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Papa John#039;s robber gets 12 years in resentencing

Magic words, but the same sentence.

Brock Smith, the Ironton man who was convicted last year of holding up a Papa John's pizza store, will indeed spend nine years in prison on an armed robbery charge and three years for a firearms charge and those two terms will be served consecutively - meaning 12 years total in prison. He will also have to pay a $20,000 fine.

Following an appeals court ruling that mandated resentencing, Lawrence County Common Pleas Court Judge Frank McCown again Wednesday gave Smith the maximum sentence allowed under the law.

The judge said he had erred the first time he sentenced Smith because he did not use specific language required by law in sentencing Smith to the maximum term rather than the minimum term in prison.

McCown read from the 15-page Fourth District Court of Appeals ruling handed down last week.

The ruling stated the higher court allowed lower courts to sentence defendants to the maximum term so long as the court "finds on the record" that the "shortest prison term will demean the seriousness of the offender's conduct or will not adequately protect the public from future crime by the offender or others."

"There are certain magic words that need to be said in sentencing," McCown said.

The court of appeals noted in its ruling last week that wording during sentencing is paramount in cases such as these although the statute is somewhat vague in places.

Smith's attorney, David Reid Dillon, argued that Smith should not get the maximum sentence because he was not a hardened criminal and because the crime did not involve injury to any of the victims.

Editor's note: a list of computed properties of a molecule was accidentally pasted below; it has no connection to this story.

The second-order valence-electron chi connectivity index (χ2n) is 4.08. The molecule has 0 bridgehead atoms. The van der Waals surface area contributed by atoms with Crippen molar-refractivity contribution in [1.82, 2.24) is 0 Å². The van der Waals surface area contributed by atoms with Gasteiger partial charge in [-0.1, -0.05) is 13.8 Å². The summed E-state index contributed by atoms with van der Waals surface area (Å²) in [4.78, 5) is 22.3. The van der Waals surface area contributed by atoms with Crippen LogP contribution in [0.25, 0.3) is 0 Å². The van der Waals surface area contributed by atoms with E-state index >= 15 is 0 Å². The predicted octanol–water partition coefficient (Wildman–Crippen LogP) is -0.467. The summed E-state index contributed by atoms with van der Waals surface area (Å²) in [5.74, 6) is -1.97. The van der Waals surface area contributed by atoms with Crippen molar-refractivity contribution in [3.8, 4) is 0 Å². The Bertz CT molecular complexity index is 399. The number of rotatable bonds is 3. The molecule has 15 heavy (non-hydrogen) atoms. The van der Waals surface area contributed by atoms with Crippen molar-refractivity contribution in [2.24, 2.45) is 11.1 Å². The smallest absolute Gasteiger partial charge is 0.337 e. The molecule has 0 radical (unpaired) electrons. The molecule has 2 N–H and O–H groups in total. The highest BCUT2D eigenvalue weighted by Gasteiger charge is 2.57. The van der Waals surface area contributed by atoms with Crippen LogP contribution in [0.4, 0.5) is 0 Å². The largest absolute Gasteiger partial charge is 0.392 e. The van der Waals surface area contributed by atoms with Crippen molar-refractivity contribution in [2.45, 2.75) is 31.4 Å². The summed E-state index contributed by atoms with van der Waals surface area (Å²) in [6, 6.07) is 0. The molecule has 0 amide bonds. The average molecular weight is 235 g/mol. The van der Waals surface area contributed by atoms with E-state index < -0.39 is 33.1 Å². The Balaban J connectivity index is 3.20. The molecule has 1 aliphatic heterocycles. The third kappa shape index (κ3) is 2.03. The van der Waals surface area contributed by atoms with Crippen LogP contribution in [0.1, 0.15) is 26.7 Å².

"There was no physical harm to anyone," Dillon said. "There has been no lasting emotional harm, no great financial loss to the store, my client has no felony record, there was any indication of viciousness… a minimum sentence is appropriate."

Dillon argued that the crux of the appeal was that Smith should not have been sentenced to the maximum sentence because he had not ever served time in prison, was not in prison at the time of the hold up and that no one had ever proven that the seriousness of the crime would have been demeaned by a lesser sentence.

But Assistant Lawrence County Prosecutor Mack Anderson disagreed.

"He entered the back door of the building. … He had a sawed-off shotgun and he ordered employees at gunpoint to go to where the money was kept and then he ordered the employees to get down on their knees," Anderson said.

Anderson also cited Smith's lengthy history of misdemeanor crimes - a list that includes DUI, menacing and disorderly conduct as evidence that Smith deserved a long time behind bars to think about his crime.

"The defendant has shown no remorse, he won't admit to what he did in spite of overwhelming evidence," Anderson said. "I feel a sentence more toward the maximum. … is appropriate given the facts and circumstances of the case."

Asked if he had anything to say, Smith simply said, "I'm sorry all this happened."

McCown agreed with Anderson that the young people who were in the store at the time of the hold up suffered severe mental distress because of the incident.

McCown also said Smith's long record of misdemeanor crimes shows a record of criminal behavior.

"The single term does not adequately reflect the seriousness of his conduct," McCown said.

Dillon said he would appeal the sentence again. Smith will be back in court in two weeks for a pretrial conference since the court of appeals overturned his felonious assault conviction and ordered a new trial.

Smith's mother, Tina Nelson, who attended the sentencing objected to the harsh sentence for what she maintained was the vilification of her child because he is black.

"They're trying to make my son look like a serial killer," she said. "Yes, he got caught DUI but these are things kids do. Some kids have a more extensive record than my son. … The crime just doesn't fit the sentence."